Python k-nearest neighbor algorithm



Supervised Learning falls into two categories:

  1. Refinement : Here our target variable consists of categories.
  2. Regression : here our target variable is continuous and we usually try to find the line of the curve.

Since we realized that we need labeled data to do supervised learning. How can we get the tagged data? There are various ways to get tagged data:

  1. Historically tagged data
  2. An experiment to get the data. We can conduct experiments to create labeled data, such as A / B testing.
  3. Crowdsourcing

Now is the time to understand algorithms that can be used to solve the problem of controlled machine learning. In this post, we will be using the popular scikit-learn .

Note: There are few other packages as well like TensorFlow, Keras etc to perform supervised learning.

K-Nearest Neighbor Algorithm:

This algorithm is used to solve classification model problems … The K-Nearest Neighbor or K-NN algorithm basically creates an imaginary boundary for classifying data. When new data points arrive, the algorithm will try to predict this to the closest border.

Therefore, a larger k value means softer partition curves, resulting in less complex models. Whereas a smaller k-value tends to outperform the data and lead to complex models.

Note. It is very important to have the correct k-value when analyzing the dataset to avoid overfitting and underfitting. fitting a dataset.

Using the k-nearest neighbor algorithm, we fit historical data (or train the model) and predict the future.

Example of k-nearest neighbor algorithm

# Import required modules

from sklearn.neighbors import KNeighborsClassifier

from sklearn.model_selection import train_test_split

from sklearn.datasets import load_iris

 
# Loading data

irisData = load_iris ()

  
# Create objects and target arrays

X = irisData.data

y = irisData.target

 
# Split into training and test set

X_train, X_test, y_train, y_test = train_test_split (

  X, y, test_size = 0.2 , random_state = 42 )

 

knn = KNeighborsClassifier (n_neighbors = 7 )

  
knn.fit (X_train, y_train)

 
# Predict a dataset that the model has not seen before

print (knn.predict (X_test))

The above example takes the following steps:

  1. The k-nearest neighbor algorithm is imported from the scikit-learn package.
  2. Create feature and target variables.
  3. Divide the data into training and test data.
  4. Create a k-NN model using the value neighbors.
  5. Train or put the data in the model.
  6. Predict the future.

We have seen how we can use the K-NN algorithm to solve supervised machine learning problems. But how do you measure the accuracy of a model?

Consider the example below, where we predicted the performance of the above model:

# Import required modules

from sklearn.neighbors import KNeighborsClassifier

from sklearn.model_selection import train_test_split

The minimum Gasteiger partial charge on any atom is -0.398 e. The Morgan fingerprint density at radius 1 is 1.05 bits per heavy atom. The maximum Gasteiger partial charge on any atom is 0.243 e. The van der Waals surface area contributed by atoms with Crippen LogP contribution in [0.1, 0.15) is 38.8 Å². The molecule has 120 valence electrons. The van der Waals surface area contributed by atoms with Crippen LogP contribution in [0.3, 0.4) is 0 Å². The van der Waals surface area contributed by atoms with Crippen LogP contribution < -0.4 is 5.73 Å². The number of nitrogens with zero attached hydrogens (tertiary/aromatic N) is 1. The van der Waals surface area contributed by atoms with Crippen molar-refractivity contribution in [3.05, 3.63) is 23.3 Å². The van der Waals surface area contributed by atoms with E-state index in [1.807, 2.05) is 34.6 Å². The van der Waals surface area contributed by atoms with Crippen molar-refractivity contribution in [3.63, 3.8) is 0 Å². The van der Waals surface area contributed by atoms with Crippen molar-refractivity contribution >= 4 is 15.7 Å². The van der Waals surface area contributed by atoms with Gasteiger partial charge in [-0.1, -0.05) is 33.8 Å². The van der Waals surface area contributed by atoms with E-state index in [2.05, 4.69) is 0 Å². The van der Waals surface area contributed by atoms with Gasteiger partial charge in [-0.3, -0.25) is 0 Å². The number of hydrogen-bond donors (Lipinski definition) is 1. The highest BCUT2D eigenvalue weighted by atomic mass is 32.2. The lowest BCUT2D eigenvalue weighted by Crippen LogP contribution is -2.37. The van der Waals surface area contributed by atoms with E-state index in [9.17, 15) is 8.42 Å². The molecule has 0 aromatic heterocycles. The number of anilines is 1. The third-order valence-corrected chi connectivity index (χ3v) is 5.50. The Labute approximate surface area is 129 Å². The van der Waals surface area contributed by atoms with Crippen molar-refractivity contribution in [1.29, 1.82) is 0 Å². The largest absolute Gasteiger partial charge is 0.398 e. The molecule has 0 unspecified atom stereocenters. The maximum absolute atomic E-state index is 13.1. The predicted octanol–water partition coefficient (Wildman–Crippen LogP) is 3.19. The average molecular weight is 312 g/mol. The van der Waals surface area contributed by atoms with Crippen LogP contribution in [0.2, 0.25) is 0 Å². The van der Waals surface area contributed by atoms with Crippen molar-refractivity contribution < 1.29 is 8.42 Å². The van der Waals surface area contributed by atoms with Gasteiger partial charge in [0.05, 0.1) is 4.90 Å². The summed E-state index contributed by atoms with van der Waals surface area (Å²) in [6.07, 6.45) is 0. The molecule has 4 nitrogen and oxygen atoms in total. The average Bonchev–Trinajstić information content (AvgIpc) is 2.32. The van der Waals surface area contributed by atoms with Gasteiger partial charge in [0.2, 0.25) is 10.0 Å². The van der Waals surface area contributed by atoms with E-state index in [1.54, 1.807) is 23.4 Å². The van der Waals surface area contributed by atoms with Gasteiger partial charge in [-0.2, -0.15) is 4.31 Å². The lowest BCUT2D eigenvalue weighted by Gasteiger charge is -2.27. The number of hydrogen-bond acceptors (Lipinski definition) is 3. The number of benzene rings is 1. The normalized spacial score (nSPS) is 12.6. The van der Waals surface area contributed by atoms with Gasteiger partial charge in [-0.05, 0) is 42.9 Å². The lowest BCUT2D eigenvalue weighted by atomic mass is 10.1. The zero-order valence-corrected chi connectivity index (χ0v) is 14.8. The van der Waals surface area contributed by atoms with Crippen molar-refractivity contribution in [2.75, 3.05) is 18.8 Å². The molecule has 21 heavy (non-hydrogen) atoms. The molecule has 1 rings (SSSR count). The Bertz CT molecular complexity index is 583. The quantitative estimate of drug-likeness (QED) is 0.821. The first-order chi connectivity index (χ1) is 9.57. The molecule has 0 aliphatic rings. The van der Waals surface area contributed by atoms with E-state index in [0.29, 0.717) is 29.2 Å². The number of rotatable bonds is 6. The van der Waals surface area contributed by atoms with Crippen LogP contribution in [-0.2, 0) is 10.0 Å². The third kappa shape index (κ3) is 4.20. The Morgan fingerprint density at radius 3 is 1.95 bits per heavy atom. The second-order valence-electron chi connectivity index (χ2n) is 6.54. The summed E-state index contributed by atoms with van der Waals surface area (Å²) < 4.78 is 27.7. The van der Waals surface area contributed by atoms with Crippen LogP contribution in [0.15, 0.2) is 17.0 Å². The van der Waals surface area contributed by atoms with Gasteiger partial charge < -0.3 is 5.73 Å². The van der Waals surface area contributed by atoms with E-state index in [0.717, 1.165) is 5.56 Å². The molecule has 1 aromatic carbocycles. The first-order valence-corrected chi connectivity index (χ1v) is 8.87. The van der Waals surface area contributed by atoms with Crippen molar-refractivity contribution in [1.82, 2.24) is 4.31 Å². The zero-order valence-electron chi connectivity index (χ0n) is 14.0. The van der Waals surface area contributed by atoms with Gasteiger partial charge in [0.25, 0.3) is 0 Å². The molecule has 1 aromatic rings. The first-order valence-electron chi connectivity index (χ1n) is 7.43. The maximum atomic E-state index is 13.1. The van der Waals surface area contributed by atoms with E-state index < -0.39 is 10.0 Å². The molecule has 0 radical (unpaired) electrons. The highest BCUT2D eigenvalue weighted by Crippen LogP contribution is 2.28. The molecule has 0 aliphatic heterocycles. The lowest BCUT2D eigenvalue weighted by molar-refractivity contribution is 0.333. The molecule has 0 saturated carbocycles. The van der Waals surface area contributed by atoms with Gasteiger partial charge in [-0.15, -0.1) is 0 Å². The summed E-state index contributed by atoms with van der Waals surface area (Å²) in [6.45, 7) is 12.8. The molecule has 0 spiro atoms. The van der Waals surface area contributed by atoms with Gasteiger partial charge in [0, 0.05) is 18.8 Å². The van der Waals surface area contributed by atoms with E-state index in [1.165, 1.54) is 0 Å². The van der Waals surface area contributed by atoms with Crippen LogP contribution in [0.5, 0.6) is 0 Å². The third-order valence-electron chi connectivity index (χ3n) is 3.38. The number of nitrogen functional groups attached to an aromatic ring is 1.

from sklearn.datasets import load_iris

  
# Loading data

irisData = load_iris ()

 
# Create objects and target arrays

X = irisData.data

y = irisData.target

 
# Split into training and test set

X_train, X_test, y_train, y_test = train_test_split (

X, y, test_size = 0.2 , random_state = 42 )

  

knn = KNeighborsClassifier (n_neighbors = 7 )

 
knn. fit (X_train, y_train)

 
# Calculate model accuracy

print (knn.score (X_test, y_test))

Model accuracy:
Everything is going fine. But how do you determine the correct k-value for a dataset? Obviously, we need to be familiar with the data in order to get the range of the expected k value, but to get the exact k value, we need to test the model for each expected k value. Refer to the example shown below.

# Import required modules

from sklearn.neighbors import KNeighborsClassifier

from sklearn.model_selection import train_test_split

from sklearn.datasets import load_iris

import numpy as np

import matplotlib.pyplot as plt

  

irisData = load_iris ()

 
# Creating Objects and Targets

X = irisData.data

y = irisData. target

 
# Split into training and test set

X_train, X_test, y_train, y_test = train_test_split (

X, y, test_size = 0.2 , random_state = 42 )

 

neighbors = np.arange ( 1 , 9 )

train_accuracy = np.empty ( len (neighbors))

test_accuracy = np.empty ( len (neighbors))

 
# Loop over K values ​​

for i, k in enumerate (neighbors):

knn = KNeighborsClassifier (n_neighbors = k)

  knn.fit (X_train, y_train)

  

# Calculate training and data validation accuracy

train_accuracy [i] = knn.score (X_train, y_train )

test_accuracy [i] = knn.score (X_test, y_test)

 
# Create plot

plt.plot (neighbors, test_accuracy, label = `Testing dataset Accuracy` )

plt.plot (neighbors, train_accuracy, label = `Training dataset Accuracy` )

  
plt.legend ()

plt.xlabel ( ` n_neighbors` )

plt.ylabel ( `Accuracy` )

plt.show ()

Output:

Here, in the example shown above, we create a graph to see the k value for which we have high precision.

Note. This is a method that is not used in the industry to select the correct value for n_neighbors. Instead, we tune the hyperparameter to select the value that provides the best performance. We will cover this in future posts.

Summary —
In this post, we understood what supervised learning is and what its categories are. With a basic understanding of supervised learning, we examined the k-nearest neighbor algorithm that is used to solve supervised machine learning problems. We also explored measuring the accuracy of the model.